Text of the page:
How to Know You’re Starting a Blog People Want to Read

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Who hasn’t dreamed of being a blogging guru? From sleeping in every day to working from home, bloggers have it all. Whether it’s an angry twitter rant, or a particularly intricate review of the new summer blockbuster on Facebook, we’ve all wanted the internet to read what we have to say. But how do you even imagine starting a blog? Prepare to make that a full-time job because we’ve spoken to thriving bloggers to get their input.

Read on for tips on starting a blog, straight from the pros.

What kind of blog should you create?

Not many people enjoy the task of starting something from scratch. Most of us find it intimidating to stare at a blank screen. But bloggers use completely different skills when they blog, as opposed to when they write essays.

If you’re too tired to keep up with journaling, blogging is a great alternative to curate your life experiences. “I just always loved sharing my life online whether it was through blogs or social media. I started this blog, though, because I was planning to quit my job to travel the world (spending all my life savings in the process) and just wanted to record as much of it as I could,” said travel blogger Adam from Travels of Adam.

Sometimes people use blogs to network and create a client base. “I wanted to have a way of sharing what I was learning with other people who might want to do the same, or make some other dramatic lifestyle change, and I also wanted a means of potentially attracting clients or customers to whatever business I decided to maintain while in-transit,” said Colin Wright from Exile Lifestyle.

College students should think about how a blog might help them in their chosen field of study. “I’m currently studying a double degree in International Studies and Media (PR & Advertising) and a lot of my friends at college who also studied media had (or were thinking about having) blogs. Where’s Beth was born out of a desire to practice my writing and also to have my own little space on the internet where I could write about whatever I was passionate about,” Beth said.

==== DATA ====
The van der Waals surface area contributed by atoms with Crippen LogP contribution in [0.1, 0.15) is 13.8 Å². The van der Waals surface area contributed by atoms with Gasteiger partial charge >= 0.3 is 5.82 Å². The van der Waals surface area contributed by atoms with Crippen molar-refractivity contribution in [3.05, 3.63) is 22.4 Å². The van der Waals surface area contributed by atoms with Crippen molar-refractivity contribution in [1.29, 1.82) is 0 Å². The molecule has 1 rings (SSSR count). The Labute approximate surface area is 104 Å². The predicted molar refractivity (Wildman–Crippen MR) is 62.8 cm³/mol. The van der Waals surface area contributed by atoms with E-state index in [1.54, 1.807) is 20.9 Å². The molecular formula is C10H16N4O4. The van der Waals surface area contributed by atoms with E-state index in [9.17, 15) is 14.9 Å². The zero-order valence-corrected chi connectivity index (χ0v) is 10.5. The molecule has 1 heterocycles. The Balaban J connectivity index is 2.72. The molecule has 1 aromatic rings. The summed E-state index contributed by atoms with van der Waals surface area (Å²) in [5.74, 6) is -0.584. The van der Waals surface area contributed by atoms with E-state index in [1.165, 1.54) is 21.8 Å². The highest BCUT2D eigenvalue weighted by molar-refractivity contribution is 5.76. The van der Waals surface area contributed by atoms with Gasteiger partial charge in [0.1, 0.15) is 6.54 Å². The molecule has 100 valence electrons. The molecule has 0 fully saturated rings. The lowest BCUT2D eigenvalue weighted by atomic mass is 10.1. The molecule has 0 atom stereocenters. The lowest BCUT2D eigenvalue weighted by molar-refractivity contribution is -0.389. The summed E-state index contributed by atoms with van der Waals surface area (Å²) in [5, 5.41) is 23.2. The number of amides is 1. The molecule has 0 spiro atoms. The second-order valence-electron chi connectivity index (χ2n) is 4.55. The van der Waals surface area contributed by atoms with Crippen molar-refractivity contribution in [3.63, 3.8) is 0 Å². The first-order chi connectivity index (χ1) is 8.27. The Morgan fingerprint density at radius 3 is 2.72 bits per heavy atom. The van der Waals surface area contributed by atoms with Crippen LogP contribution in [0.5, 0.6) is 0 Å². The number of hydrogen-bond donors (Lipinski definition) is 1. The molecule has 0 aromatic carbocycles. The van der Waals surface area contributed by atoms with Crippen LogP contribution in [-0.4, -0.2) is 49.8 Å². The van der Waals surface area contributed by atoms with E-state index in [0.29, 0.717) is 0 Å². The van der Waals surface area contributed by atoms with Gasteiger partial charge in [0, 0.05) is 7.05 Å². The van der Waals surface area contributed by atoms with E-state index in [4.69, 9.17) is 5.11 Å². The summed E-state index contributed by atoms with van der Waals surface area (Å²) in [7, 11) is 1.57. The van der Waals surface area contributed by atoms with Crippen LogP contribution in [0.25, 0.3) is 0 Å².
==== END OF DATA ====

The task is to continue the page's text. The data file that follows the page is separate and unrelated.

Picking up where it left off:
Be Authentic

We’ve heard of fake dating profiles, fake Facebook profiles and fake IDs, but no one wants write a fake blog.

Create a bond of trust with your readers. The more authentic you can be, and the more you can share with them, the more they’ll want to listen to your opinions. “I think the word authenticity is overused, but honesty is so important in blogging. If you’re looking for followers, the reason why people follow blogs is because they want to be able to see a bit of themselves in you,” Adam said. “Anything less looks great, but it’s hard to build up that trust and those connections which are just so important to keep blogging,”

Your own style is crucial. Your individuality produces a style that other people want to look at. “Figure out who you are and really be true to that. It’s very tempting to be a ‘me too’ writer, and try to copy something that’s already working for someone else, but chances are, that will only diminish your own, unique voice,” Colin said. “Take the time to understand yourself, and share that with the world. Sand down some rough edges, and sharpen others, so that you’re the most you that you’ve ever been before.